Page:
Warning: Explicit Content

#4 | J Cole’s Born Sinner

This album reminds me of the kind of hip-hop that A Tribe Called Quest and Black Sheep used to do: laid back, groovy, while still being conscious of what was going on in the world.  J Cole is becoming one of the best hip-hop lyricists of recent days and this album is a stellar entry into his catalog.

#5 | Beautiful Eulogy’s Instruments of Mercy

Straight from Humble Beast Records comes the second album from the crew Beautiful Eulogy that consists of long-time Christian rappers, Braille & Odd Thomas, and their “DJ/producer” Courtland Urbano.  Though I am more of a fan of sample-based turntable-ism, these guys have some creative compositions that are often surprisingly sparse and airy in beats and blips.  Braille & Odd Thomas work some heavy theological content into each track with mixed results, but they succeed more often than fail.


#6 | Cannibal Ox’ Gotham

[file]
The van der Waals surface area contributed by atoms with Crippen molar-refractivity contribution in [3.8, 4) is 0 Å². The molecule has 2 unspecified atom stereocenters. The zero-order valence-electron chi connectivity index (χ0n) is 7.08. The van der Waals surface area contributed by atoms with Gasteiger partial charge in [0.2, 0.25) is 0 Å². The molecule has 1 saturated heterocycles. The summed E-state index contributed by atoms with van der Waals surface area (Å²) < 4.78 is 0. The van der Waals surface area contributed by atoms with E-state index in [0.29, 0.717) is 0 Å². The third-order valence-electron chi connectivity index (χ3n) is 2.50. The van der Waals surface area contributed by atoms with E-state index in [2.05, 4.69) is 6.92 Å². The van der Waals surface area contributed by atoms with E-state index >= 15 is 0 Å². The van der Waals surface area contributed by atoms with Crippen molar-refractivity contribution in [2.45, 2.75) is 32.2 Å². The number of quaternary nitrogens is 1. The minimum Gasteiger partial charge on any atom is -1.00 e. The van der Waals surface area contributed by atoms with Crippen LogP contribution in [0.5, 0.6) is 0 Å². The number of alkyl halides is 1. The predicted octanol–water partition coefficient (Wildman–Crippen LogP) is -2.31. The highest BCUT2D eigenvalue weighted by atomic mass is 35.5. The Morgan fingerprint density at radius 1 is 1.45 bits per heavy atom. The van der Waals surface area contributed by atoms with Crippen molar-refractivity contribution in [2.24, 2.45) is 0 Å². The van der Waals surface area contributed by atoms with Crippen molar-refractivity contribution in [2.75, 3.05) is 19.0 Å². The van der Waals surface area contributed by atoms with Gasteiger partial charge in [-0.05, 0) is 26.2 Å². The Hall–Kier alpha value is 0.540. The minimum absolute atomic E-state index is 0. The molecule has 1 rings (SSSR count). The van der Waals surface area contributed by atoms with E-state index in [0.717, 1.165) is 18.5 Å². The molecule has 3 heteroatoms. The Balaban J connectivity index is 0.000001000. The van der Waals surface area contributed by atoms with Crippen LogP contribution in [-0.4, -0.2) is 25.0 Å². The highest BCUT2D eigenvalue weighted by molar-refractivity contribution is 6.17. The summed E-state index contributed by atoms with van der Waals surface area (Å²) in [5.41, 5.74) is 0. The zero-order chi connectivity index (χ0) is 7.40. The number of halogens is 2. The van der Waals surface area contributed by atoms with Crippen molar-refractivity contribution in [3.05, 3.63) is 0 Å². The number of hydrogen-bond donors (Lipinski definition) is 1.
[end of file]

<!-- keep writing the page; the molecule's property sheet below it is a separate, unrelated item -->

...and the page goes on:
I was hesitant to include this on my top hip-hop albums, but it was hard not to.  If you haven’t heard their The Cold Vein, then you have missed one of the best underground hip-hop albums ever made.  This album, though considered an LP, consists, in large part, of material from the past, reworked or reproduced.  This doesn’t keep it from playing fairly well as a whole album.  The key to enjoying Cannibal Ox is picking up on the amalgam of allusions that Vast Aire and Vordul Mega drop in their flows; everything from mythology to Christian symbolism to pop culture and everything in between is used to create dark, spacey worlds for the listener to inhabit.

#7 | Ohmega Watts’ Pieces of a Dream

My final selection is by an artist that, much like Cannibal Ox, had a terrific underground hip-hop album in 2005, The Find.  Though not as good as his first album, this one returns to the traditional sound that originally made me a fan.  Ohmega Watts grew up being influenced by all the Native Tongue crew acts–De La Soul, A Tribe Called Quest, Black Sheep, etc.–and it is extremely easy on both The Find and on Pieces of a Dream to hear those influences coming through.  This album, along with J Cole’s, are good albums to cruise down main street America pumping with the volume and bass turned up without getting stopped by the five-o.